Despite everyone being more or less inclined to run with different gaits, an unhealthy running posture can lead to less effective workouts in good cases and dangerous, long-term injuries in bad cases. Blisters and hamstring problems can also arise!

As you run, keep track of how your feet touch the ground. Rather than landing on the heel (like many runners do), the best footfall is located around the midfoot, between the heel and the forefoot. If you land exclusively on your heel, the shock of your foot's impact is absorbed along the entire leg, which can lead to knee problems later on. The midfoot (or arch) will utilize the entire length of your foot to cushion the impacts, protecting you from potential damage. A good pair of shoes is also important for injury prevention!

Don’t neglect the rest of your body either: keep your chin up straight and your head in line with your back. Move your hips back and forth in synchronization with your arms. Pick up your feet behind you to get the most out of your workout (and avoid the “stumbling run” some beginner runners inadvertently demonstrate).

Push Yourself, But Not Too Hard

Running is difficult! So imagine finishing a lengthy run without truly challenging your body and working up to a faster heart rate. Although moving around is still good for you, running too slowly or for too short of a duration won’t give your body the healthy edge it deserves.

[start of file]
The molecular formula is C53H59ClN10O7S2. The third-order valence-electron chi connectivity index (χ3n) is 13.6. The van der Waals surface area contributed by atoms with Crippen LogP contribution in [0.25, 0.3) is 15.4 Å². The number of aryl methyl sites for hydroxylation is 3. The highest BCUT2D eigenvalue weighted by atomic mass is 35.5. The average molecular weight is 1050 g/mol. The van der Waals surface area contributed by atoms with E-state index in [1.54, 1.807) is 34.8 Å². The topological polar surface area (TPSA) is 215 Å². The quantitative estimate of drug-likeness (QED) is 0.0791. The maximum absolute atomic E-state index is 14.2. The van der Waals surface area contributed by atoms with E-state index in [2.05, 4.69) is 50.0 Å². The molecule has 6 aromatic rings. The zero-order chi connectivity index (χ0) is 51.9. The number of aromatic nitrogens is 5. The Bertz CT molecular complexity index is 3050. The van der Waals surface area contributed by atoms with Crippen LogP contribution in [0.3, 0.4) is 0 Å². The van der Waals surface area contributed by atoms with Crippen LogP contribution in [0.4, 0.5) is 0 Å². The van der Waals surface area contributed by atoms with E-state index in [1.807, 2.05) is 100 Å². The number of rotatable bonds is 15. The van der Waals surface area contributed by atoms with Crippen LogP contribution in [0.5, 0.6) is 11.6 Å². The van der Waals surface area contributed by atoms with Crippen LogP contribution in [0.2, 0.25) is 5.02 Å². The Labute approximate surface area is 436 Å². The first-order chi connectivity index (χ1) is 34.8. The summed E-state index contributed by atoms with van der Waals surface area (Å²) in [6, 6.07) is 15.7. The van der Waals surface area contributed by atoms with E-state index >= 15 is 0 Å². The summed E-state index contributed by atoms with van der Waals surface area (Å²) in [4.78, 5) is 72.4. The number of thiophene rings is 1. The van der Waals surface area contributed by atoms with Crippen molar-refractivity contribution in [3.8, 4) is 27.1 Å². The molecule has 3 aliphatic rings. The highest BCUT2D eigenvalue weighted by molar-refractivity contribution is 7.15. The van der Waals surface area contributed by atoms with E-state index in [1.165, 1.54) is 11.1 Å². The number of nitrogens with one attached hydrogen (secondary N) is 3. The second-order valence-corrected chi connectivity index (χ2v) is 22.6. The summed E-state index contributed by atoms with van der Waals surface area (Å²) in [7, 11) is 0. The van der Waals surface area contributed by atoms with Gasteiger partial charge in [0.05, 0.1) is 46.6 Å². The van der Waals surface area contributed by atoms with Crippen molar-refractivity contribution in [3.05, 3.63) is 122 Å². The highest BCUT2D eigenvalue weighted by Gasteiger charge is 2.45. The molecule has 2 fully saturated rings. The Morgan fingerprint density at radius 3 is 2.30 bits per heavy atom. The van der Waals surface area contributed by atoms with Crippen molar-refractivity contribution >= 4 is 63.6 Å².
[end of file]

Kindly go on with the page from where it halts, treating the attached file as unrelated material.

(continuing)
A good rule of thumb is to run at a pace you can comfortably keep up for at least 15 minutes. Once you determine that speed, try to maintain it longer than 15 minutes when you're ready: shoot for 20 or even 30 minutes, aiming for longer distances over time. If you don’t have the time to perform longer runs, increase the intensity of your 15 minute run by upping the pace a little. Whether you track your running by distance or time, you should always focus on getting better and better instead of staying the course. This is the method runners typically use to train up for marathons, half-marathons, 10ks and 5ks.

Just be careful not to overdo your run. Pushing your body too hard is certainly worse than skipping on a meaningful workout, and puts you at risk of injury. Consider taking walk breaks and monitoring blood pressure if necessary to preserve your health. After you finish your run, be sure to cool down by slowing to a walk to alleviate soreness. Gauge your own running routine and work to improve it slowly but steadily over a period of time. Always check with your doctor before you get started!

And remember: the running itself doesn’t get easier. You just get better!

Find a Quality Hand Sanitizer to Complement Your Workout!

Getting your cardio done can do wonders for developing a strong immune system, but that doesn’t mean it makes your body’s defenses perfect. In fact, many diseases and viruses out there can still sneak past a healthy immune system and wreak havoc. The most common way they get in your body? Through your eyes and mouth, via the hands.

When you venture out into public, don’t underestimate the value of carrying some hand sanitizer with you. The convenience of a sanitizing solution in your pocket makes it easier and more accessible to use on the go. Muse Health’s Fragrance-free hand sanitizer kills 99% of germs without drying out your skin (thanks to the inclusion of natural, soothing oils).

Visit Muse Health’s shop to learn more, and keep working toward that finish line!